Yamaha YM2612

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Yamaha YM2612 Yamaha YM2612 chip.jpg
Yamaha YM2612

The YM2612, a.k.a. OPN2, is a sound chip developed by Yamaha. It belongs to Yamaha's OPN family of FM synthesis chips used in several game and computer systems.

A sound chip is an integrated circuit designed to produce sound. It might do this through digital, analog or mixed-mode electronics. Sound chips normally contain things like oscillators, envelope controllers, samplers, filters and amplifiers. During the late 20th century, sound chips were widely used in arcade game system boards, video game consoles, home computers, and PC sound cards.

Yamaha Corporation Japanese multinational corporation and conglomerate

Yamaha Corporation is a Japanese multinational corporation and conglomerate with a very wide range of products and services, and power sports equipment. It is one of the constituents of Nikkei 225 and is the world's largest piano manufacturing company. The former motorcycle division became independent from the main company in 1955, forming Yamaha Motor Co., Ltd, although Yamaha Corporation is still the largest shareholder.

Frequency modulation synthesis

Frequency modulation synthesis is a form of sound synthesis where the frequency of a waveform, called the carrier, is changed by modulating its frequency with a modulator. The frequency of an oscillator is altered "in accordance with the amplitude of a modulating signal."



The Yamaha YM2612 is a six-channel FM synthesizer, based on the Yamaha YM2203C. It was most notably used in Sega's Mega Drive/Genesis video game console, [1] as well as Fujitsu's FM Towns computer series. [2] As with the YM3438, it was used by Sega in various arcade game systems, including the Mega-Play, System 18, and System 32.

Yamaha YM2203

The YM2203, a.k.a. OPN, is a three-channel sound chip developed by Yamaha. It was the progenitor of Yamaha's OPN family of FM synthesis chips used in many videogame and computer systems throughout the 1980s and early 1990s. The YM2203 itself was used in a variety of NEC computers, along with various arcade game machines.

Sega Japanese video game developer and publisher and subsidiary of Sega Sammy Holdings

Sega Games Co., Ltd. is a Japanese multinational video game developer and publisher headquartered in Tokyo. Its international branches, Sega of America and Sega Europe, are respectively headquartered in Irvine, California and London. Sega's arcade division, once part of Sega Corporation, has existed as Sega Interactive Co., Ltd. since 2015. Both companies are subsidiaries of Sega Holdings Co., Ltd., which is in turn a part of Sega Sammy Holdings.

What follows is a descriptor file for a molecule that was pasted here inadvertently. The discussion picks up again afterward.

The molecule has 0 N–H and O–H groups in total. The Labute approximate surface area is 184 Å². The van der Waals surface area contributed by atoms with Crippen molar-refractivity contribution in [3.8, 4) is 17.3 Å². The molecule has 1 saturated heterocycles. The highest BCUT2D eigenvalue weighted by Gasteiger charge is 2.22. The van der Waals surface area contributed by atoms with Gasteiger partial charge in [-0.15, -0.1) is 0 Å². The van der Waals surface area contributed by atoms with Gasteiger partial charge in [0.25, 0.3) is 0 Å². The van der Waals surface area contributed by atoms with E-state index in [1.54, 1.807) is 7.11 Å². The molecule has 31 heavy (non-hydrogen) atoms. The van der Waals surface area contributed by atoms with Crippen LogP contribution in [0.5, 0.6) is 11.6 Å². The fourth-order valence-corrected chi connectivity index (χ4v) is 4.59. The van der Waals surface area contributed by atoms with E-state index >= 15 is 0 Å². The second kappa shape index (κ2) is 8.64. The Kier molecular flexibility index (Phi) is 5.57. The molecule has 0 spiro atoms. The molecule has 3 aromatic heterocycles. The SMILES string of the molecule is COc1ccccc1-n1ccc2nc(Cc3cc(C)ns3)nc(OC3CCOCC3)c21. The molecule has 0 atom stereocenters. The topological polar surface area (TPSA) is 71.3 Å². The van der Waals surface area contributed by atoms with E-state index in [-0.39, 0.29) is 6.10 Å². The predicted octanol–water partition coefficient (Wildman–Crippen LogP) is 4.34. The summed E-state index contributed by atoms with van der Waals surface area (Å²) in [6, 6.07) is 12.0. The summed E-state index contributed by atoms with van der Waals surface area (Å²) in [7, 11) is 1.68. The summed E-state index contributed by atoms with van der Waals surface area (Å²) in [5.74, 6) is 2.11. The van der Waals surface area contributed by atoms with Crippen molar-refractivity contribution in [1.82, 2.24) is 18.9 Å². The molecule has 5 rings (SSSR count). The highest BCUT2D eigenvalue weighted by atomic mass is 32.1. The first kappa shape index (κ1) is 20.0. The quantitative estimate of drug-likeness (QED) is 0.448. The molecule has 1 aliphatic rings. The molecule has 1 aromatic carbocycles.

Fujitsu Japanese multinational information technology equipment and services company

Fujitsu Ltd. is a Japanese multinational information technology equipment and services company headquartered in Tokyo, Japan. In 2018, it was the world's fourth-largest IT services provider measured by global IT services revenue. Fortune named Fujitsu as one of the world's most admired companies and a Global 500 company.


The YM2612 has the following features: [3]

Digital-to-analog converter device that converts a digital signal into an analog signal

In electronics, a digital-to-analog converter is a system that converts a digital signal into an analog signal. An analog-to-digital converter (ADC) performs the reverse function.

Technical details

The YM2612 is an extended and integrated derivative of the FM synthesis block from the YM2203C, removing the SSG component (though retaining its envelope generator) and I/O port, and integrating a stereo output DAC. [3] It was also available in CMOS form, as the YM3438, a.k.a. OPN2C. [3]

General Instrument AY-3-8910 General Instrument AY-3-8910

The AY-3-8910 is a 3-voice programmable sound generator (PSG) designed by General Instrument in 1978, initially for use with their 16-bit CP1610 or one of the PIC1650 series of 8-bit microcomputers. The AY-3-8910 and its variants were used in many arcade games—Konami's Gyruss contains five—and pinball machines as well as being the sound chip in the Intellivision and Vectrex video game consoles, and the Amstrad CPC, Oric-1, Colour Genie, Elektor TV Games Computer, MSX, and later ZX Spectrum home computers. It was also used in the Mockingboard and Cricket sound cards for the Apple II and the Speech/Sound Cartridge for the TRS-80 Color Computer.

CMOS Technology for constructing integrated circuits